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Too Much Fed, yes they do--in the last 3 decades the main purpose of additional debt has been to finance asset purchases rather than production or consumption (though the dynamic between rising debt and rising demand applies in their absence as well, as Schumpeter argued), and a monetary macroeconomics has to integrate finance rather than treating it as a separate field. D_R, The models illustrate the causal role of additional debt in financing an expansion of monetary activity--but you're right that I should provide more explanation. I will have to leave that for a while though--I'm off for a bit of tourism here in Ecuador in the next couple of days, but I'll try to return to this thread early next week. Thanks again Nick for starting it.
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Quick clarification: it's the change in the level of "gross domestic private non-financial sector credit market debt outstanding", not the level itself of course.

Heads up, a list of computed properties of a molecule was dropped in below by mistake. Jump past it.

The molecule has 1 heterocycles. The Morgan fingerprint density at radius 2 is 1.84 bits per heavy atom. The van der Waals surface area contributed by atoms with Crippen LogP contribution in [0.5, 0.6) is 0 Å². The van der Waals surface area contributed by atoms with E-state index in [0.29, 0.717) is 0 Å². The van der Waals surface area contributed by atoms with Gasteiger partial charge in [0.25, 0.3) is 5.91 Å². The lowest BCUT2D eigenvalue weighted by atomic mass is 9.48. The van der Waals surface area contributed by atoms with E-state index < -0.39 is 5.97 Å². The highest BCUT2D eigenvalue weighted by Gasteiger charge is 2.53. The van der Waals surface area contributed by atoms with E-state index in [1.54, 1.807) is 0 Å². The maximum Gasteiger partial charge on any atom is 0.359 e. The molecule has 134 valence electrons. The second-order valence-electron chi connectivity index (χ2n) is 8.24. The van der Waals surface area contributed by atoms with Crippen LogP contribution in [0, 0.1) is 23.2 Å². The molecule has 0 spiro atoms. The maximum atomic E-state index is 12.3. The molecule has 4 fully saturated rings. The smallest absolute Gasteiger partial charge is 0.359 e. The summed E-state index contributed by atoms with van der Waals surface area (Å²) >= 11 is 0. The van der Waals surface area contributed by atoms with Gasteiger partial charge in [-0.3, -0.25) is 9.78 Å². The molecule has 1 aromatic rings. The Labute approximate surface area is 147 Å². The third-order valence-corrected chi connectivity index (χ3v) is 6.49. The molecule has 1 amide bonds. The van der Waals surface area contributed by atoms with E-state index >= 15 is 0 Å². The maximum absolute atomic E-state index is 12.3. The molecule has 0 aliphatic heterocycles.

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Hi DR, I'm not about to claim that my definitions are precisely accurate when applied to the aggregate data, but they have to be pretty accurate to generate the correlations you can see there. There could be instances where the reduction in debt doesn't reduce demand--though in your example (over to you JHK) I presume there could be a transfer from bank equity to bank capital to make up for the loss that would therefore reduce money in circulation and hence demand (to some degree). I also start from measuring changes in debt rather than changes in money since (a) from the loans create deposits perspective, the change in privately generated money is 1:1 with the change in debt and (b) money is notoriously hard to measure whereas debt is easily measured in the Flow of Funds. So the debt component of AD as I measure it is precisely "gross domestic private non-financial sector credit market debt outstanding". As noted, some fine tuning could be necessary, but the correlations I get with economic data--especially since they go against conventional expectations--imply that I'm roughly right rather than precisely wrong.